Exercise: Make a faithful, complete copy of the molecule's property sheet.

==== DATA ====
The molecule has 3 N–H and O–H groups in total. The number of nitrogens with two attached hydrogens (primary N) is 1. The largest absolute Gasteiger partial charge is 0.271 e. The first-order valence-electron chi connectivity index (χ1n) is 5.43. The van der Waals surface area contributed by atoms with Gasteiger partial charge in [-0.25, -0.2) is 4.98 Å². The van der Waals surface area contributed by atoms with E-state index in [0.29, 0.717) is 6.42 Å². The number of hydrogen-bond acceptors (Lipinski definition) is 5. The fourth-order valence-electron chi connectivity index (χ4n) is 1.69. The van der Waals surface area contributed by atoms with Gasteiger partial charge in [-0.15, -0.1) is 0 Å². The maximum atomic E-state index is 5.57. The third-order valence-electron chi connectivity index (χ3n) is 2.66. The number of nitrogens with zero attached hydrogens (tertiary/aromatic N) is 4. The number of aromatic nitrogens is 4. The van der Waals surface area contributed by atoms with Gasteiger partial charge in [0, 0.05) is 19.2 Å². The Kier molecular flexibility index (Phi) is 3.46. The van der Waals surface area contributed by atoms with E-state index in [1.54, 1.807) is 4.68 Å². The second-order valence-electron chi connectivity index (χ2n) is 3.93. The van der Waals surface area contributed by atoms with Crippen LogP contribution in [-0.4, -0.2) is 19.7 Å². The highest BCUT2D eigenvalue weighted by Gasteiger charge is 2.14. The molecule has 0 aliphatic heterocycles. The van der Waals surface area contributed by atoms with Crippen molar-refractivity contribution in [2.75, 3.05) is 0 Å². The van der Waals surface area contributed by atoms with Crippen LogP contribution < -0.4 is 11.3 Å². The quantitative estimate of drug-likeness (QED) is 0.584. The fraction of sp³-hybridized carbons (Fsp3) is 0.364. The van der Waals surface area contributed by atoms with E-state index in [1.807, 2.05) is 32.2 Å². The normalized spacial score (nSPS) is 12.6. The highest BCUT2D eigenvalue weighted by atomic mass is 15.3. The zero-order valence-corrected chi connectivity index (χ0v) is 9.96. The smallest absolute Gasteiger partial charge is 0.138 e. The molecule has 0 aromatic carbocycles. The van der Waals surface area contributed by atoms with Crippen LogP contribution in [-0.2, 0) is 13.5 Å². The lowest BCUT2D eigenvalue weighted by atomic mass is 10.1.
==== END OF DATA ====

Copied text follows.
The molecule has 3 N–H and O–H groups in total. The number of nitrogens with two attached hydrogens (primary N) is 1. The largest absolute Gasteiger partial charge is 0.271 e. The first-order valence-electron chi connectivity index (χ1n) is 5.43. The van der Waals surface area contributed by atoms with Gasteiger partial charge in [-0.25, -0.2) is 4.98 Å². The van der Waals surface area contributed by atoms with E-state index in [0.29, 0.717) is 6.42 Å². The number of hydrogen-bond acceptors (Lipinski definition) is 5. The fourth-order valence-electron chi connectivity index (χ4n) is 1.69. The van der Waals surface area contributed by atoms with Gasteiger partial charge in [-0.15, -0.1) is 0 Å². The maximum atomic E-state index is 5.57. The third-order valence-electron chi connectivity index (χ3n) is 2.66. The number of nitrogens with zero attached hydrogens (tertiary/aromatic N) is 4. The number of aromatic nitrogens is 4. The van der Waals surface area contributed by atoms with Gasteiger partial charge in [0, 0.05) is 19.2 Å². The Kier molecular flexibility index (Phi) is 3.46. The van der Waals surface area contributed by atoms with E-state index in [1.54, 1.807) is 4.68 Å². The second-order valence-electron chi connectivity index (χ2n) is 3.93. The van der Waals surface area contributed by atoms with Crippen LogP contribution in [-0.4, -0.2) is 19.7 Å². The highest BCUT2D eigenvalue weighted by Gasteiger charge is 2.14. The molecule has 0 aliphatic heterocycles. The van der Waals surface area contributed by atoms with Crippen molar-refractivity contribution in [2.75, 3.05) is 0 Å². The van der Waals surface area contributed by atoms with Crippen LogP contribution < -0.4 is 11.3 Å². The quantitative estimate of drug-likeness (QED) is 0.584. The fraction of sp³-hybridized carbons (Fsp3) is 0.364. The van der Waals surface area contributed by atoms with E-state index in [1.807, 2.05) is 32.2 Å². The normalized spacial score (nSPS) is 12.6. The highest BCUT2D eigenvalue weighted by atomic mass is 15.3. The zero-order valence-corrected chi connectivity index (χ0v) is 9.96. The smallest absolute Gasteiger partial charge is 0.138 e. The molecule has 0 aromatic carbocycles. The van der Waals surface area contributed by atoms with Crippen LogP contribution in [-0.2, 0) is 13.5 Å². The lowest BCUT2D eigenvalue weighted by atomic mass is 10.1.